Santa Clarita / Antelope Valley : Kudos Given to 6 Who Came to Aid of Officer
Six people who rescued a California Highway Patrol officer from an attacker she had stopped for speeding on the Antelope Valley Freeway were hailed as heroes Monday.
CHP Commissioner Maurice Hannigan also applauded Officer Amy Bonilla for remembering her training and holding onto her gun even as she was overpowered and repeatedly struck by a man who was allegedly high on PCP.
Ronald A. Coleman, 33, of Palmdale has been charged with the attempted murder of a law enforcement officer as a result of the 8 a.m. Aug. 1 attack.
Authorities said they found a loaded revolver and an open bottle of wine in Coleman’s car. Coleman is a parolee with several convictions for drug, theft and weapons offenses, authorities said.
Had her rescuers arrived a few seconds later, Bonilla might have been killed, witnesses said Monday.
During a press conference Monday at the CHP’s Newhall station, Bonilla told the four motorists and two Burbank police officers who came to her aid, “Thank you for saving my life.”
The officer suffered cuts to her face that required stitches and plastic surgery and has not reported back to duty since the attack. “I’m feeling much better,” she said.
During the ceremony, the CHP presented commendations to the six men who came to Bonilla’s aid.
Coleman, who at 205 pounds outweighs Bonilla by nearly 75 pounds, allegedly attacked her after she pulled him over for speeding. The first to come to her aid was motorist James A. Clark, a 41-year-old former bouncer and security guard.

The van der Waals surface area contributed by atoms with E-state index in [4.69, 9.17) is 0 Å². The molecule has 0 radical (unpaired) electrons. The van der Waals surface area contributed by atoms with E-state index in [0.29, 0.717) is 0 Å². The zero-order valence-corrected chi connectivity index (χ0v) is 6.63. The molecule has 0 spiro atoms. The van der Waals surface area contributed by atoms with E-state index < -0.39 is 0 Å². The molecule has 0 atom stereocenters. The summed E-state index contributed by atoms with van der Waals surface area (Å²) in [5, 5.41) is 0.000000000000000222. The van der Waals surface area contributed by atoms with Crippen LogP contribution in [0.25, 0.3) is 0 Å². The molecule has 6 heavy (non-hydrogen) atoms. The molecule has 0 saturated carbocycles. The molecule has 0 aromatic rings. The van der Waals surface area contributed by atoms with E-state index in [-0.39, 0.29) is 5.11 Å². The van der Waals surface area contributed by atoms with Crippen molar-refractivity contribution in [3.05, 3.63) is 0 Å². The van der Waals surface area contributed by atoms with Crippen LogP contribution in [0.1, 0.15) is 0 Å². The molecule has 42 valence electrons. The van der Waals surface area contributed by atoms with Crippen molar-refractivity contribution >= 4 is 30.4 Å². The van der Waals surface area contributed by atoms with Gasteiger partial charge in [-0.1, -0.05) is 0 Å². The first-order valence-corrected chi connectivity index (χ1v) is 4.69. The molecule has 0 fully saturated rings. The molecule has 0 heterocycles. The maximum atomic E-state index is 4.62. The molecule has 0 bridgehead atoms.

Clark, who was driving a limousine for a friend, stopped 80 feet from the scuffle and ran to help Bonilla. “He’s always doing this sort of thing,” said Clark’s wife, Elisa. She said she worries about his tendency to step into fights.
“My thought was just to get him off of her,” said Clark, who is 6 feet, 5 inches tall and weighs 220 pounds. Clark, of Lancaster, broke his wrist after he pulled Coleman off Bonilla and slipped. Fortunately, other motorists had also come to help.
“I didn’t even look to see if there was any traffic coming,” said Mark Wright, 24, of Lancaster, who stopped on the other side of the highway, grabbed a flashlight and ran to the scene. Joining Wright were Dan and Tom White, two brothers from Agua Dulce on their way to work in Burbank.
The two off-duty Burbank police officers were driving by in separate cars. Burbank Officer Brent Ambrose was southbound on the freeway when he saw Bonilla struggling with Coleman. He had to make a U-turn 100 yards away. “It seemed to take forever to get to her,” Ambrose said.
As the White brothers grabbed one of Coleman’s arms, Ambrose put handcuffs on the other wrist. By that time, nearly all traffic had stopped and more people ran over to help Bonilla.
“I was really surprised at the number of civilians who got involved,” said Ambrose.
“It was something to see, that so many people came to her aid,” said Jeffrey Campbell, the other Burbank police officer. He got to the scene just after Coleman was subdued.
Dan White said Bonilla never let go of her gun as she endured blow after blow to her face. “She just concentrated on holding onto the gun.”
Had she let go of the gun, Dan White said he was sure Bonilla would have been shot.
“Thankfully, nobody got killed,” he said.